#6

Close, but no cigar!

The Texan II is built by Raytheon Aircraft Company in Wichita, Kansas. Although the design is heavily based on the Pilatus PC-9, the T-6 is a complete redesign from the ground up, and is considerably more sophisticated and powerful.

The T-6 is a version of the Pilatus PC-9, modified significantly by Beechcraft in order to enter the Joint Primary Aircraft Training System (JPATS) competition in the 1990s.


#7

Beat you to it Dad!


#8

Photo finish Spud!


#9

As the engines are built here in Canada, and Bombardier owns 24 T-6 Texans that they lease to the Canadian ‘military’, I am familiar with the differences between the PC-7 and PC-9.

However I don’t know of any privately owned PC-9’s anywhere in the world. I believe they serve in the Military in 19 countries, as either PC-9/PC-9M’s/ T-6A/T-6B (glass), and Harvard II’s, and manufactured in at least 3 countries. BAE Systems have 2, and German company have 10, but used for military contracts.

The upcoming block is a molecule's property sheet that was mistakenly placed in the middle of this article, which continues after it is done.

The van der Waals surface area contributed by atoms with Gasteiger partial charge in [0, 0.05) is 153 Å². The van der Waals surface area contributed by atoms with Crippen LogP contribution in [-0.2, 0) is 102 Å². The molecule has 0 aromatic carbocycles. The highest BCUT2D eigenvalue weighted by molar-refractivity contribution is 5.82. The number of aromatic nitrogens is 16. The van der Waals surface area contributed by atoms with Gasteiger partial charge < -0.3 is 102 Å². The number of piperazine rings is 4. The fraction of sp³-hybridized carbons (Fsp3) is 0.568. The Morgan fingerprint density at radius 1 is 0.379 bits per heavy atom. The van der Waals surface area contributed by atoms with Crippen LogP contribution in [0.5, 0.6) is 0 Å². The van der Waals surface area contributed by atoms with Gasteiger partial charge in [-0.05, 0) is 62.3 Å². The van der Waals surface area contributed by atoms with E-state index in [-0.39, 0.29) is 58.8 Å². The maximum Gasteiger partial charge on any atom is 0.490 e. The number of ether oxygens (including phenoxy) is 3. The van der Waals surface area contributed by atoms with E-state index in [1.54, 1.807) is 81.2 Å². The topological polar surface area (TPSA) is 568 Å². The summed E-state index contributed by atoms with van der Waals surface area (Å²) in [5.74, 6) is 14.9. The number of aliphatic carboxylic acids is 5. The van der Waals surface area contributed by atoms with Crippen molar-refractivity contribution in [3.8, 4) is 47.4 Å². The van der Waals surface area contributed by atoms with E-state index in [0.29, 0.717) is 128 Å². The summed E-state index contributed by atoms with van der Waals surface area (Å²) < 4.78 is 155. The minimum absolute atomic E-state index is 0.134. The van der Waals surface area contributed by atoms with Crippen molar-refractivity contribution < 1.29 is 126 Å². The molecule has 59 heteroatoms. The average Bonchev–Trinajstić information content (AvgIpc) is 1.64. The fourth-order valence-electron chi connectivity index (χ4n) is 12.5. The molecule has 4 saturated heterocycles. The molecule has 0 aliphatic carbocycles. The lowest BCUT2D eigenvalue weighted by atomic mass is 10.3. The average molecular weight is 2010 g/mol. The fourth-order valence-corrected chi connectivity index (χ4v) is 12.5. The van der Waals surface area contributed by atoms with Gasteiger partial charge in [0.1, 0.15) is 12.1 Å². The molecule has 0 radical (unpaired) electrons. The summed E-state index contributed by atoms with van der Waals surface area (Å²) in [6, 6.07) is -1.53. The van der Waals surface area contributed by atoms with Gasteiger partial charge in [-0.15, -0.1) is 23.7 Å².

So I agree that it is clearly not the same plane, but in the spirit of Christmas, I could only find a single PC-7 for sale.


#10

I’ve always had a theory that Raytheon traded a single engine King Air plan as part of the deal with Pilatus. Raytheon Beechized the PC-9 and the Swiss Pilatusized the King Air.


#11

While the T-6 is a hellava bird…This is the SH*T…PC-21

Dear Santa…I’ve been a really, really good boy… :wink:


#12

LOL :laughing:


#13

#14

Sweet ride, the 0-0 ejection seats are what do it for me. :laughing:


#15

Yes. A very sweet ride.

I miss flying the T-6. It’s a sports car with a glass cockpit for instruments. Does pretty well on gas too.


#16